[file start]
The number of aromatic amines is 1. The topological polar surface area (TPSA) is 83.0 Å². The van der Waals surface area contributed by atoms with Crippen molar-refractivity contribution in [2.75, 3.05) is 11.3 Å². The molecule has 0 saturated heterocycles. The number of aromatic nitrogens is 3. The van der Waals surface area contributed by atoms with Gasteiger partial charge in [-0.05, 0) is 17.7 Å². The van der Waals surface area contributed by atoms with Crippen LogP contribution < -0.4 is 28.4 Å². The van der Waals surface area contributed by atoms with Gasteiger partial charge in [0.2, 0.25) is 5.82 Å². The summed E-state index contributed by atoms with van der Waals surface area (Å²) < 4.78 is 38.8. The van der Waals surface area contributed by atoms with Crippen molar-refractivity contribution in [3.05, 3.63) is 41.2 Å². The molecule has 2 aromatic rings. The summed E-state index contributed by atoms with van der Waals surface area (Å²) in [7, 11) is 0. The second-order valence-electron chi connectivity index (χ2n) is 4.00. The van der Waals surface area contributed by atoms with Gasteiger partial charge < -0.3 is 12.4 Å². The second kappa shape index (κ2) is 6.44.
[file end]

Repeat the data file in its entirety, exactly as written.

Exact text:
The number of aromatic amines is 1. The topological polar surface area (TPSA) is 83.0 Å². The van der Waals surface area contributed by atoms with Crippen molar-refractivity contribution in [2.75, 3.05) is 11.3 Å². The molecule has 0 saturated heterocycles. The number of aromatic nitrogens is 3. The van der Waals surface area contributed by atoms with Gasteiger partial charge in [-0.05, 0) is 17.7 Å². The van der Waals surface area contributed by atoms with Crippen LogP contribution < -0.4 is 28.4 Å². The van der Waals surface area contributed by atoms with Gasteiger partial charge in [0.2, 0.25) is 5.82 Å². The summed E-state index contributed by atoms with van der Waals surface area (Å²) < 4.78 is 38.8. The van der Waals surface area contributed by atoms with Crippen molar-refractivity contribution in [3.05, 3.63) is 41.2 Å². The molecule has 2 aromatic rings. The summed E-state index contributed by atoms with van der Waals surface area (Å²) in [7, 11) is 0. The second-order valence-electron chi connectivity index (χ2n) is 4.00. The van der Waals surface area contributed by atoms with Gasteiger partial charge < -0.3 is 12.4 Å². The second kappa shape index (κ2) is 6.44.